In a section 1983 action, the court must liberally construe the pro se litigant's pleadings and "apply the applicable law, irrespective of whether a pro se litigant has mentioned it by name." Higgins v. Beyer , 293 F.3d 683, 688 (3d Cir. 2002) (quoting Holley v. Dep't of Veteran Affairs , 165 F.3d 244, 247-48 (3d Cir. 1999)).[3] See also Nami v. Fauver, 82 F.3d 63, 65 (3d Cir. 1996) ("Since this is a ยง 1983 action, the [pro se] plaintiffs are entitled to relief if their complaint sufficiently alleges deprivation of any right secured by the Constitution.") (quoting Higgins, 293 F.3d at 688). Under our liberal pleading rules, during the initial stages of litigation, a district court should construe all allegations in a complaint in favor of the complainant. Gibbs v. Roman, 116 F.3d 83 (3d Cir. 1997). See, e.g., Nami v. Fauver , 82 F.3d 63, 65 (3d Cir.1996) (discussing Fed.R.Civ.P. 12(b)(6) standard); Markowitz v. Northeast Land Co., 906 F.2d 100, 103 (3d Cir. 1990) (same). Notwithstanding this liberality, pro se litigants are not relieved of their obligation to allege sufficient facts to support a cognizable legal claim. See, e.g., Taylor v. Books A Million, Inc ., 296 F.3d 376, 378, (5th Cir. 2002).

Because Plaintiff is a pro se litigant, this Court may consider facts and make inferences where it is appropriate.

B. Motion to Dismiss Pursuant to Rule 12(b)(6) - The Legal Standard

A motion to dismiss pursuant Rule 12(b)(6) challenges the legal sufficiently of the complaint. When reviewing a motion to dismiss, the Court must accept all well-pleaded facts and allegations, and must draw all reasonable inferences therefrom in favor of the plaintiff. Burtch v. Milberg Factors, Inc., 62 F.3d 212, 220 (3d Cir. 2011), cert. denied, ___ U.S. ___ , 131 S.Ct. 1861 (2012) (citing In re Ins. Brokerage Antitrust Litig ., 618 F.3d 300, 314 (3d Cir. 2010)). However, as the Supreme Court of the United States made clear in Bell Atlantic Corp. v. Twombly , such "[f]actual allegations must be enough to raise a right to relief above the speculative level." 550 U.S. 554, 555 (2007). See also Ashcroft v. Iqbal , 556 U.S. 662, 678 (2009) (holding that, while the Complaint need not contain detailed factual allegations, it must contain more than a "formulaic recitation of the elements" of a constitutional claim and must state a claim that is plausible on its face) (quoting Twombly , and providing further guidance on the standard set forth therein).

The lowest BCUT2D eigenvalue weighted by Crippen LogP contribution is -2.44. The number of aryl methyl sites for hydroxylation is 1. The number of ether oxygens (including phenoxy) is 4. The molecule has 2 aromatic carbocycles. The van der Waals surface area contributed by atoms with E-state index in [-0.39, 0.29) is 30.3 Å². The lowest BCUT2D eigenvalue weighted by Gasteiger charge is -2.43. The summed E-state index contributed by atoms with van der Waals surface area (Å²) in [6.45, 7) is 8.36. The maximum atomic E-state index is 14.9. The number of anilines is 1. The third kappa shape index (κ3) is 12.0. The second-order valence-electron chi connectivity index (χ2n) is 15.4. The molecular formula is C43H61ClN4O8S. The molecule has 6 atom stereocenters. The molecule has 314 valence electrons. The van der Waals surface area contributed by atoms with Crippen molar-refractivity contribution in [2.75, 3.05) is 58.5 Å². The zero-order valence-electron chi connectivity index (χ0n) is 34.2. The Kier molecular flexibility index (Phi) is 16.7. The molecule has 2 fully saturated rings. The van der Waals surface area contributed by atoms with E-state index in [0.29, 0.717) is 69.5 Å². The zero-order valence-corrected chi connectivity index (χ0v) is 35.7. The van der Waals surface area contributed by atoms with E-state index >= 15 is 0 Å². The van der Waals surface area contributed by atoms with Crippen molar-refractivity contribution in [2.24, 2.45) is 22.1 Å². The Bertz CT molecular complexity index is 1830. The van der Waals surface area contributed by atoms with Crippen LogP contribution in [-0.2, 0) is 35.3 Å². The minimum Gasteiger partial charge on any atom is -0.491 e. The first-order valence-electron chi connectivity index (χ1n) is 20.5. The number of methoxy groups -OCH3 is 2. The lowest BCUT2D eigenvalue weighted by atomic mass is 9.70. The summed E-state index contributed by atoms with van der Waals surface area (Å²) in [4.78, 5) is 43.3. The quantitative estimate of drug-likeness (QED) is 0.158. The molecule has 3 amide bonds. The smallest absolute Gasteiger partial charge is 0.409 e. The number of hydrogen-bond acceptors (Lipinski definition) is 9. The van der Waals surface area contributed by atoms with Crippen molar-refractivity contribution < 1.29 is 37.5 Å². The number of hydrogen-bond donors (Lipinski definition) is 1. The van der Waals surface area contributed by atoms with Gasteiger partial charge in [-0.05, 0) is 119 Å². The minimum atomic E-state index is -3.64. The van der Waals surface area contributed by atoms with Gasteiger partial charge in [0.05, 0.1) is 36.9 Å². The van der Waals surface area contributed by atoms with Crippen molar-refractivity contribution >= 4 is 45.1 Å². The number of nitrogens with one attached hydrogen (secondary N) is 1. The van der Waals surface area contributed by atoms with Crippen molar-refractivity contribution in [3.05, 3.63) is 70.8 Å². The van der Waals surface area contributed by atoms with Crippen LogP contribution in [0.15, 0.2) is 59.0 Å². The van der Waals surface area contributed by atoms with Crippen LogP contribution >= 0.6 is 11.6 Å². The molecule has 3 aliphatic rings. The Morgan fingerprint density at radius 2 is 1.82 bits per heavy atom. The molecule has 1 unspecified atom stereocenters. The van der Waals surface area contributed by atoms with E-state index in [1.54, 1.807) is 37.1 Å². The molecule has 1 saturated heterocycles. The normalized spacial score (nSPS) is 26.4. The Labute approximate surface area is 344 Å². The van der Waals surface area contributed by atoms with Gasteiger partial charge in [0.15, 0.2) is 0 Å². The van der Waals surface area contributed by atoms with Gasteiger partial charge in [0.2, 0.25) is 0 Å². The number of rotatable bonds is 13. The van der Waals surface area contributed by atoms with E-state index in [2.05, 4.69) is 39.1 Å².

To determine the legal sufficiency of a complaint after Twombly and Iqbal, the United States Court of Appeals for the Third Circuit instructs that a district court must make a three-step approach when presented with a motion to dismiss for failure to state a claim. Santiago v. Warminster Twp., 629 F.3d 121, 130 n.7 (3d Cir. 2010) (noting that although Iqbal describes the process as a "two-pronged approach, " it views the case as outlining three steps) (citing Iqbal , 556 U.S. at 675). First, "the court must tak[e] note of the elements a plaintiff must plead to state a claim." Id. at 130 (quoting Iqbal, 556 U.S. at 675) (alteration in original). Second, the court "should identify allegations that, because they are no more than conclusions, are not entitled to the assumption of truth.'" Id. (quoting Iqbal, 556 U.S. at 679). Third, "where there are well-pleaded factual allegations, a court should assume their veracity and then determine whether they plausibly give rise to an entitlement for relief.'" Id . (quoting Iqbal, 556 U.S. at 679).

Courts generally consider the allegations of the complaint, attached exhibits, and matters of public record in deciding motions to dismiss. Pension Benefit Guar. Corp. v. White Consol. Indus., Inc., 998 F.2d 1192, 1196 (3d Cir. 1993). Factual allegations within documents described or identified in the complaint also may be considered if the plaintiff's claims are based upon those documents. Id. (citations omitted). In addition, a district court may consider indisputably authentic documents without converting a motion to dismiss into a motion for summary judgment. Spruill v. Gillis , 372 F.3d 218, 223 (3d Cir. 2004); Lum v. Bank of America , 361 F.3d 217, 222 (3d Cir. 2004) (in resolving a motion to dismiss pursuant to Rule 12(b)(6), a court generally should consider "the allegations in the complaint, exhibits attached to the complaint, matters of public record, and documents that form the basis of a claim.").

Moreover, the United States Court of Appeals for the Third Circuit has held that, in civil rights cases, a court must give a plaintiff the opportunity to amend a deficient complaint - regardless of whether the plaintiff requests to do so - when dismissing a case for failure to state a claim, unless doing so would be inequitable or futile. See ...